Cambridge 27th March 1797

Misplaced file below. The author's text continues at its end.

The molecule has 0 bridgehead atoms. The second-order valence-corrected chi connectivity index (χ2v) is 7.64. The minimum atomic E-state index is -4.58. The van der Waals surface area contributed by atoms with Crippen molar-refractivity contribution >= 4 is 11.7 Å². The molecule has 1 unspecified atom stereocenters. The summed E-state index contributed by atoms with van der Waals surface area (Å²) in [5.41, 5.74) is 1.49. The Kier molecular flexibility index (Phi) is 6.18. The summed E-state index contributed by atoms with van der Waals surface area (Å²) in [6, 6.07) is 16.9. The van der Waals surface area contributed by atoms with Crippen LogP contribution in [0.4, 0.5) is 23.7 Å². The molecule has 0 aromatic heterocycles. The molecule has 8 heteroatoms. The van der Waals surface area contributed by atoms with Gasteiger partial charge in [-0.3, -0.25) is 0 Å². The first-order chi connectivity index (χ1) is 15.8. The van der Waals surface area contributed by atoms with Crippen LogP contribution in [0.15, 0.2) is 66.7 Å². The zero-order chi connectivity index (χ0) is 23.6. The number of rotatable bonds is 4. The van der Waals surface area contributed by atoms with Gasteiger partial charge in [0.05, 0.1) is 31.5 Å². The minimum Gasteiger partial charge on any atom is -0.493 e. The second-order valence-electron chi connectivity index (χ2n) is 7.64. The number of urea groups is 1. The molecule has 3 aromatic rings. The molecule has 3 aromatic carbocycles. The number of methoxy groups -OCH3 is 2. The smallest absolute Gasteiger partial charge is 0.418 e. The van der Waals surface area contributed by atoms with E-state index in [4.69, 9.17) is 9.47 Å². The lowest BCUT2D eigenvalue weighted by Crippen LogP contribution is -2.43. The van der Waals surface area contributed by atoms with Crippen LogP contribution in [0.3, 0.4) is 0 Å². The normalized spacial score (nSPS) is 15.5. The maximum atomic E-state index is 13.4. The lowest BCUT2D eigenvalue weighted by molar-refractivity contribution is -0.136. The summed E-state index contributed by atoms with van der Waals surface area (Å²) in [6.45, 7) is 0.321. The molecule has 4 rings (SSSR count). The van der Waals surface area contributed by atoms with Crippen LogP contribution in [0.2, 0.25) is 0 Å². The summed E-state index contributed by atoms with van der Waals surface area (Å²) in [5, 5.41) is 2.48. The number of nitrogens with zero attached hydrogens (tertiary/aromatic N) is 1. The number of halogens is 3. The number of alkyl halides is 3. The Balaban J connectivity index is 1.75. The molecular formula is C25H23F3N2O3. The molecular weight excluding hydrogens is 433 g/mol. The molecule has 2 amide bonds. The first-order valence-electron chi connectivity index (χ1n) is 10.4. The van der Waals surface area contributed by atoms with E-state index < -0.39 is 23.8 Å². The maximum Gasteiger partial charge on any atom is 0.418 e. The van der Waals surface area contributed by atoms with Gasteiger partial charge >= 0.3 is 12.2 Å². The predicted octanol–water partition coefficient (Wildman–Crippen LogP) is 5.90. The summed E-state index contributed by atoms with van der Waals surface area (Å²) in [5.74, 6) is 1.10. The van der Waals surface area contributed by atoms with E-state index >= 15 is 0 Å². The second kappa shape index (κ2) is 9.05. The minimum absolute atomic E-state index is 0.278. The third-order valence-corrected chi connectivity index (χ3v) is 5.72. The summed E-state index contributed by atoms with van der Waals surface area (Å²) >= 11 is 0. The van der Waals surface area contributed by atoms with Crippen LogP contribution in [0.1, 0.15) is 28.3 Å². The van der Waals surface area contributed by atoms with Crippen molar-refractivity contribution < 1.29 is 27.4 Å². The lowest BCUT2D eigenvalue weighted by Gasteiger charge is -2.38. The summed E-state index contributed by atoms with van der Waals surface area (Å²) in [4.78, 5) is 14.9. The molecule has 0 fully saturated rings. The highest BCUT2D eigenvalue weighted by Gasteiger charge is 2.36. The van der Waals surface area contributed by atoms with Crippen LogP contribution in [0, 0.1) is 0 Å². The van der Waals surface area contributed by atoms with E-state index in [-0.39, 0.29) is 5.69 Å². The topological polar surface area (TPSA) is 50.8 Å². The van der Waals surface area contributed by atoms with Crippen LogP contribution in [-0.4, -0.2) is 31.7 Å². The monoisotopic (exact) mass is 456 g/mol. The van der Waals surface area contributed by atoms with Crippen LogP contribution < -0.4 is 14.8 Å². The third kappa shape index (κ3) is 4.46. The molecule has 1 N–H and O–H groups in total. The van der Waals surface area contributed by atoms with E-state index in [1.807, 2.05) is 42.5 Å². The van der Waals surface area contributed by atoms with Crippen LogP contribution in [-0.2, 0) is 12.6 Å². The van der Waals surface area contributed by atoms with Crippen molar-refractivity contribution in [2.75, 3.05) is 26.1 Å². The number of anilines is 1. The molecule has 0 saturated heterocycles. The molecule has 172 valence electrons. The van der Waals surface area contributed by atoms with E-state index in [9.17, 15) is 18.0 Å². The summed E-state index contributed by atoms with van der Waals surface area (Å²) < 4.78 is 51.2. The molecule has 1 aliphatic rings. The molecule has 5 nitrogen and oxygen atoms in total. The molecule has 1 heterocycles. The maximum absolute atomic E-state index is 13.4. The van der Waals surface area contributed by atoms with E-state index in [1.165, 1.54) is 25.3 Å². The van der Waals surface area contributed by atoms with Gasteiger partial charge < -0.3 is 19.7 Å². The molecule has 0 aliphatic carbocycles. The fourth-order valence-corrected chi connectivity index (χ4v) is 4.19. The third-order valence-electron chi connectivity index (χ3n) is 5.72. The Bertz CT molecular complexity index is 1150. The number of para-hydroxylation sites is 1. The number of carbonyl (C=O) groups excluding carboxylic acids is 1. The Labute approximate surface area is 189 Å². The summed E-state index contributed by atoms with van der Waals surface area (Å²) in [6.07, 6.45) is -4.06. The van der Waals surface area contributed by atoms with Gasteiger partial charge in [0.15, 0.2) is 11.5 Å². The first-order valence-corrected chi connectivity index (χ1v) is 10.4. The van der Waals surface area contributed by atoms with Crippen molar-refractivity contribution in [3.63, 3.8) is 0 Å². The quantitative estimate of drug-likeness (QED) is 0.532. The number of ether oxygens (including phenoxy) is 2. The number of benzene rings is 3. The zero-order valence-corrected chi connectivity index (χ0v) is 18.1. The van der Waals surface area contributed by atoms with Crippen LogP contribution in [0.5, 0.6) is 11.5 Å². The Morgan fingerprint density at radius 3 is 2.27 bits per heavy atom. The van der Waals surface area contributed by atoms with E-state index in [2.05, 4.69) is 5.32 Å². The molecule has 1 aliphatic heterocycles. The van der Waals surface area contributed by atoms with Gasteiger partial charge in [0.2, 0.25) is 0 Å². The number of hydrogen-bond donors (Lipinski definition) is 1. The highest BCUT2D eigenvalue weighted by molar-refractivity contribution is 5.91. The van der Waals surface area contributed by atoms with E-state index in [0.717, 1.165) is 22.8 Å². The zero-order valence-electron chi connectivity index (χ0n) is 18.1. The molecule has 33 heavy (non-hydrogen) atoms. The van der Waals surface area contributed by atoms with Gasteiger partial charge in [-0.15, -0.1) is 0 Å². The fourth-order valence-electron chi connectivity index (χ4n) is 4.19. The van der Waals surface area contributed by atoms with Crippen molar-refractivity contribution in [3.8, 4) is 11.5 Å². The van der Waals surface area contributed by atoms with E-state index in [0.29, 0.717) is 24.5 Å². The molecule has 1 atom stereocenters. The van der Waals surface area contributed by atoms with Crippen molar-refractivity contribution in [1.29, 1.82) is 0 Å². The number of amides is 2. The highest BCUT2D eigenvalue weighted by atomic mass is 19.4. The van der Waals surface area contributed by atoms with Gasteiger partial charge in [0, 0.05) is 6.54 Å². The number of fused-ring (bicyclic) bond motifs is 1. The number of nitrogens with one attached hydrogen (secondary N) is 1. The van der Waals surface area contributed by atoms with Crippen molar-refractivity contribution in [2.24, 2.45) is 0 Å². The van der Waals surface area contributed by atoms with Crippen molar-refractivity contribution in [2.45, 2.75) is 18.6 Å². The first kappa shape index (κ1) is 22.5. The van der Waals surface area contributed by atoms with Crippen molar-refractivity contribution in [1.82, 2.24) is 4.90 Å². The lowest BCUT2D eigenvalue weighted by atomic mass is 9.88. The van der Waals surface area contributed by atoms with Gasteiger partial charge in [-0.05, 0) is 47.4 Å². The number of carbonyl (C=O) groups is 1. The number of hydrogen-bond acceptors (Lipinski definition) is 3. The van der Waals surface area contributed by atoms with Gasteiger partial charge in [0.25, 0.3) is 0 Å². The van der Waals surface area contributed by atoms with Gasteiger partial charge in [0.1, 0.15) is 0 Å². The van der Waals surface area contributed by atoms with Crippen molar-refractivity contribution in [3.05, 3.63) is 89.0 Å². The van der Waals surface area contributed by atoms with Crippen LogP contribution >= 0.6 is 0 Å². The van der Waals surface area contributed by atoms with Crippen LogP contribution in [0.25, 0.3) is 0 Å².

My dear Sir